Startups account for a much smaller share of U.S. businesses than they used to. Recently released data from the Census Bureau shows that back in 1977, 16 percent of U.S. companies were new. By 2009, that share had fallen to 8 percent.
As the figure below shows, the overall trend in the proportion of startups has been downward, but the new company share had increased for several years prior to the Great Recession. The downturn reversed the increase and was a period of rapid decline in the proportion of start-ups.
Chart: Startups as a Percentage of all Businesses, 1977 to 2009
Scott, this is troubling news that a fewer percentage of U.S. businesses are startups. I work with the Campaign for Free Enterprise, a project of the U.S. Chamber of Commerce, and we know that new companies are critical to job creation. According to the Small Business Administration, small businesses have accounted for 64% of net new jobs in the past 15 years and startups are a significant part of that. This chart makes it clear that more should be done to encourage entrepreneurship. That was our motivation in starting the Center for Entrepreneurship to advocate for the needs of startups here in Washington, D.C. (freeenterprise.com/center)
On a very high level, I believe that many cultural institutions (including public education and many universities) have reduced the entrepreneurial drive in the US. People are trained to be good workers and to value the security of “benefits” and a steady paycheck. My guess is that the uptick prior to the Great Recession was an aberration from the pattern that we’ll continue to see.
Scott, why do you think that is? Counterintuitive to normal recession behavior
I think there are two reasons. First, there is a long term trend away from starting businesses that has to do with the advantages of scale and use of technology in many industries (think about WalMart replacing lots of small businesses here). It’s become harder for small and new businesses to compete with larger and older ones and that has lowered the rate at which people start companies.
Second, counter to the popular belief that recessions lead to more people starting businesses, deep recessions like the most recent one have a strong negative effect on entrepreneurial activity. I wrote about this in more depth in a Federal Reserve Bank of Cleveland commentary called “The Great Recession’s Effect on Entrepreneurship” http://www.clevelandfed.org/research/commentary/2011/2011-04.cfm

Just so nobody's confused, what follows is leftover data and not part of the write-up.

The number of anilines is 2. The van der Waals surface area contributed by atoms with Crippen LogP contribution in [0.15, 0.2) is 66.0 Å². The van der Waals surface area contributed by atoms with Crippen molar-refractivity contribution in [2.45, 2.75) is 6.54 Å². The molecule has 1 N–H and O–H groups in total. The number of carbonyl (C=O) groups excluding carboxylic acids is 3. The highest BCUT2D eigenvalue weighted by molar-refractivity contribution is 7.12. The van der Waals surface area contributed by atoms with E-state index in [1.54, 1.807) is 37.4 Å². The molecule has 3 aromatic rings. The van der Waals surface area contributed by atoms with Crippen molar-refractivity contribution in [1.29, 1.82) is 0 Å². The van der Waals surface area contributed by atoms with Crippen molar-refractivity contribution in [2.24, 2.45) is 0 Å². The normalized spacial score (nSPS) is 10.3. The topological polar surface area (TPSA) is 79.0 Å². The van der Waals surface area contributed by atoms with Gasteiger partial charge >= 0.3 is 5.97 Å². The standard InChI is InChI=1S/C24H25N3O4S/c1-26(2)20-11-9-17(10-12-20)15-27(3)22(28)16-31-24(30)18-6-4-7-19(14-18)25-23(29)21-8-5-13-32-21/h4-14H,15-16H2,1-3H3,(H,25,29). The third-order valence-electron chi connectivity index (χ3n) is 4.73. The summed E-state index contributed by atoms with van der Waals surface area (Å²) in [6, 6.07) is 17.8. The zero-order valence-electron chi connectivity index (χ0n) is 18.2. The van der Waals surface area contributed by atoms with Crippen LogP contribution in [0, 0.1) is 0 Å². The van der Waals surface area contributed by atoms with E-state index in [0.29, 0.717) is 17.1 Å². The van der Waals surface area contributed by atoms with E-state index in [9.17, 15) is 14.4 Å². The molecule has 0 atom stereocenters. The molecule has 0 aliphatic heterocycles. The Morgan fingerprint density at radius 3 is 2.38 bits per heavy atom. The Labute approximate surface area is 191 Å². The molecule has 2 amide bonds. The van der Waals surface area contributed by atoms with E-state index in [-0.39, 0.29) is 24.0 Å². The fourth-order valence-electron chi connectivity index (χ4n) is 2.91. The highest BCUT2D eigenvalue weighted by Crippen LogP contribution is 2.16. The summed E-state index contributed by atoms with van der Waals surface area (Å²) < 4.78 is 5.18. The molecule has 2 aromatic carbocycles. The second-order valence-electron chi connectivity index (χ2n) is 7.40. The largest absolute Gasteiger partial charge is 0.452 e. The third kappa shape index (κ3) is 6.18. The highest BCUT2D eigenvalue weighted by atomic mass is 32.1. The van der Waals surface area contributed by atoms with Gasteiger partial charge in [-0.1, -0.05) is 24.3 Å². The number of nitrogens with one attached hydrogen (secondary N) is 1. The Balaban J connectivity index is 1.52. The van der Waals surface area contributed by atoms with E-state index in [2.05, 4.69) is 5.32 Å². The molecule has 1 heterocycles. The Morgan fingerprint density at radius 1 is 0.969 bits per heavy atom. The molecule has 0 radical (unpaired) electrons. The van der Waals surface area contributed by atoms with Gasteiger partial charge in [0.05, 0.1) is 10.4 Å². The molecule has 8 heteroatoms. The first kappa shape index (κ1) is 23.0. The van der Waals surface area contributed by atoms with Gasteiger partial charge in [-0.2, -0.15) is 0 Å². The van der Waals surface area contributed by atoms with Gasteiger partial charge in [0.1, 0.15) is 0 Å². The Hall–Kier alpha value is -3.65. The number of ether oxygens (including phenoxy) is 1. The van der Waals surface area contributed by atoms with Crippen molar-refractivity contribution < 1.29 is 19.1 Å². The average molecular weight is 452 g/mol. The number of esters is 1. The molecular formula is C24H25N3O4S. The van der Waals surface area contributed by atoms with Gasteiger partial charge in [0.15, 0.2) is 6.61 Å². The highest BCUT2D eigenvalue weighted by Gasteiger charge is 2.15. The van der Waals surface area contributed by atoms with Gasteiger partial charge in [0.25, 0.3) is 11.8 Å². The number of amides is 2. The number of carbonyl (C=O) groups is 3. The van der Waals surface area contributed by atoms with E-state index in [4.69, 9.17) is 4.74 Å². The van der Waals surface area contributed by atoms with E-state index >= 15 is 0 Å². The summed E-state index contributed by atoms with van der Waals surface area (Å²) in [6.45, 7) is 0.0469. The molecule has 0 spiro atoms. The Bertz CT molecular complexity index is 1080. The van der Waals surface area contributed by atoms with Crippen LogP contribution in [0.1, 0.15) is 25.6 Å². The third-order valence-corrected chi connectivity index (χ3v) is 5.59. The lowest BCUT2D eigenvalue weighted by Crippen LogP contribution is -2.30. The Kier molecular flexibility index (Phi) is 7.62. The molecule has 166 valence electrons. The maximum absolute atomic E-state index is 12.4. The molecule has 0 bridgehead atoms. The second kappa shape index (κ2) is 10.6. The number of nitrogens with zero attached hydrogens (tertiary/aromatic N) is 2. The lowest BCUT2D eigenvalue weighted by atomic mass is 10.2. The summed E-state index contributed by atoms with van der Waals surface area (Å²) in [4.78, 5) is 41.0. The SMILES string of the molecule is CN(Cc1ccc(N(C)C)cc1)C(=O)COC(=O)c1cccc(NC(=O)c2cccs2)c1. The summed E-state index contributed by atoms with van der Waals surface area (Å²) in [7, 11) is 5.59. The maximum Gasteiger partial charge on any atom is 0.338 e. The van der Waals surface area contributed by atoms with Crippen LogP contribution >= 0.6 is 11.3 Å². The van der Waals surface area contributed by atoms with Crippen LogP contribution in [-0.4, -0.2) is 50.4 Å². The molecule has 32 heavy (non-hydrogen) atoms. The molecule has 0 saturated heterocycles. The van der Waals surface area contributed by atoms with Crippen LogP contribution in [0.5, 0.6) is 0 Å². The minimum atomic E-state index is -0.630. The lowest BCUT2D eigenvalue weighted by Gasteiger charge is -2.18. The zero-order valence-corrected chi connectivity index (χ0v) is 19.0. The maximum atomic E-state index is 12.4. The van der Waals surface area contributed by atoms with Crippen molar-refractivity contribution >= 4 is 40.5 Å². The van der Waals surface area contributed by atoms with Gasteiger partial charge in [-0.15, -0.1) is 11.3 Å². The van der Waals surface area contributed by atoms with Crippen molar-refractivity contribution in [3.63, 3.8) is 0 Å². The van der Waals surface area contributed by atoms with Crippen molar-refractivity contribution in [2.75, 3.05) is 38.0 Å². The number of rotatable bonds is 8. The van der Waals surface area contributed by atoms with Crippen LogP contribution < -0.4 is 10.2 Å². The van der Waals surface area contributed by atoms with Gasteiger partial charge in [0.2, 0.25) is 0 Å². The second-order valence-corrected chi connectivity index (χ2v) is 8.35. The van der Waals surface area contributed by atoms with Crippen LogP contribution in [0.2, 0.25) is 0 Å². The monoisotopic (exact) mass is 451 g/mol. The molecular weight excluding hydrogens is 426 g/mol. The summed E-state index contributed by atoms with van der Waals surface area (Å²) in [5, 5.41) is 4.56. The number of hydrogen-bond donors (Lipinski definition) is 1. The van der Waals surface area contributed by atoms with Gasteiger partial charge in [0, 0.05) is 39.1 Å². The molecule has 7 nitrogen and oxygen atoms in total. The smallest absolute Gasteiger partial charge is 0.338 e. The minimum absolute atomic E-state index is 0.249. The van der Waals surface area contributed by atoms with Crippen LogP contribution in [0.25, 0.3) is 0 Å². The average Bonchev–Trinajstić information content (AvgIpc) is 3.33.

I refer people to that paper – it’s short and not at all technical – to see more about what really happens to entrepreneurship during recessions.
Scott – in your paper, you talk about the reduction of the self employed and the reduction of the wage employed. When someone drops off the self employed number, are they then wage employed or, based on the data source, could they also have become “unemployed” (from themselves)?
Steve, in the Bureau of Labor Statistics data a person who was self-employed could leave self-employment and take a job, in which case they would become wage employed. But they could also become unemployed or could exit the labor force entirely. It depends on what happens to them employment wise after they end their business.
Thanks for the info, Scott.
Please don’t think that I’m being my usual sarcastic self here, but for me, this isn’t really a news flash.
I’ve felt the slowdown, on an all too personal basis. The last 2 years have been my most difficult since I’ve been in business for myself.
I’m the guy on the ground. I’m the guy that folks who want to start a business come to. I’m the guy that’s seen less and less of those types of people.
However…I have seen a slight uptick in interest, lately, and have had a couple of good consults with would-be franchise owners.
Maybe good things are just around the bend.
The Franchise King®
I guess there a number of factors leading to this downfall, firstly I think there are very few people that have the resources to start their own businesses and the chances of these entrepreneurs obtaining loans is declining. Secondly, due to the fall in jobs, a lot of graduates start applying quiet a long time before they even graduate just to make sure they end up with a decent job by the time they finish their studies. Therefore, the new generation ends up working rather than risking starting their own business. I hope we see a positive change in this graph in the coming years. Thanks for sharing!
Wow, this is incredible news. With all the small business incubators, and an almost universal push for startups, I am amazed this is happening. I guess we all have to work harder to encourage and inspire people to start businesses.
Thanks for the update. Good information.